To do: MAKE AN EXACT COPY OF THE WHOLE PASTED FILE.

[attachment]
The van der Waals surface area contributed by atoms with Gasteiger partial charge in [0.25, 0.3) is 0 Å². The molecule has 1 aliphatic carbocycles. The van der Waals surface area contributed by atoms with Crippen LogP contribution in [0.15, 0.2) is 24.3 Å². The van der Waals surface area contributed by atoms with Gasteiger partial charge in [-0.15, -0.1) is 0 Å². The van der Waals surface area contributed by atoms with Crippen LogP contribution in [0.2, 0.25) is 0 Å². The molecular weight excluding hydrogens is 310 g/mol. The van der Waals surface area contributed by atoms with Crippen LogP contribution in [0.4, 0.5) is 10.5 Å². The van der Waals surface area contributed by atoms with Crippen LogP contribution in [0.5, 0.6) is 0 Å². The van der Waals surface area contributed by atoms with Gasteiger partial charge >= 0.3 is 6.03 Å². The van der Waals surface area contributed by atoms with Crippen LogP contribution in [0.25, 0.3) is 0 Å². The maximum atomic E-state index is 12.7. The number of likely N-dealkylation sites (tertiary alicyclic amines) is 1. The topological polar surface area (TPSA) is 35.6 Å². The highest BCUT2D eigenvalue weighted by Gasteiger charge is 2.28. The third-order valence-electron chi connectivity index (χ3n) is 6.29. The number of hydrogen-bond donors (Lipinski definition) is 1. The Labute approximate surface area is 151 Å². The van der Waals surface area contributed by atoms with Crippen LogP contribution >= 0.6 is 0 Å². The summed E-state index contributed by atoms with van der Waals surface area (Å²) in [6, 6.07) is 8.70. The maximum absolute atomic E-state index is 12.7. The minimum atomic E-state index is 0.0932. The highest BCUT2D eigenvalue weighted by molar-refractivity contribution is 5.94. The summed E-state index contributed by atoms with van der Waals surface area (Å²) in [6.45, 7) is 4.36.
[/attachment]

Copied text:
The van der Waals surface area contributed by atoms with Gasteiger partial charge in [0.25, 0.3) is 0 Å². The molecule has 1 aliphatic carbocycles. The van der Waals surface area contributed by atoms with Crippen LogP contribution in [0.15, 0.2) is 24.3 Å². The van der Waals surface area contributed by atoms with Gasteiger partial charge in [-0.15, -0.1) is 0 Å². The van der Waals surface area contributed by atoms with Crippen LogP contribution in [0.2, 0.25) is 0 Å². The molecular weight excluding hydrogens is 310 g/mol. The van der Waals surface area contributed by atoms with Crippen LogP contribution in [0.4, 0.5) is 10.5 Å². The van der Waals surface area contributed by atoms with Crippen LogP contribution in [0.5, 0.6) is 0 Å². The van der Waals surface area contributed by atoms with Gasteiger partial charge >= 0.3 is 6.03 Å². The van der Waals surface area contributed by atoms with Crippen LogP contribution in [0.25, 0.3) is 0 Å². The maximum atomic E-state index is 12.7. The number of likely N-dealkylation sites (tertiary alicyclic amines) is 1. The topological polar surface area (TPSA) is 35.6 Å². The highest BCUT2D eigenvalue weighted by Gasteiger charge is 2.28. The third-order valence-electron chi connectivity index (χ3n) is 6.29. The number of hydrogen-bond donors (Lipinski definition) is 1. The Labute approximate surface area is 151 Å². The van der Waals surface area contributed by atoms with Crippen LogP contribution >= 0.6 is 0 Å². The summed E-state index contributed by atoms with van der Waals surface area (Å²) in [6, 6.07) is 8.70. The maximum absolute atomic E-state index is 12.7. The minimum atomic E-state index is 0.0932. The highest BCUT2D eigenvalue weighted by molar-refractivity contribution is 5.94. The summed E-state index contributed by atoms with van der Waals surface area (Å²) in [6.45, 7) is 4.36.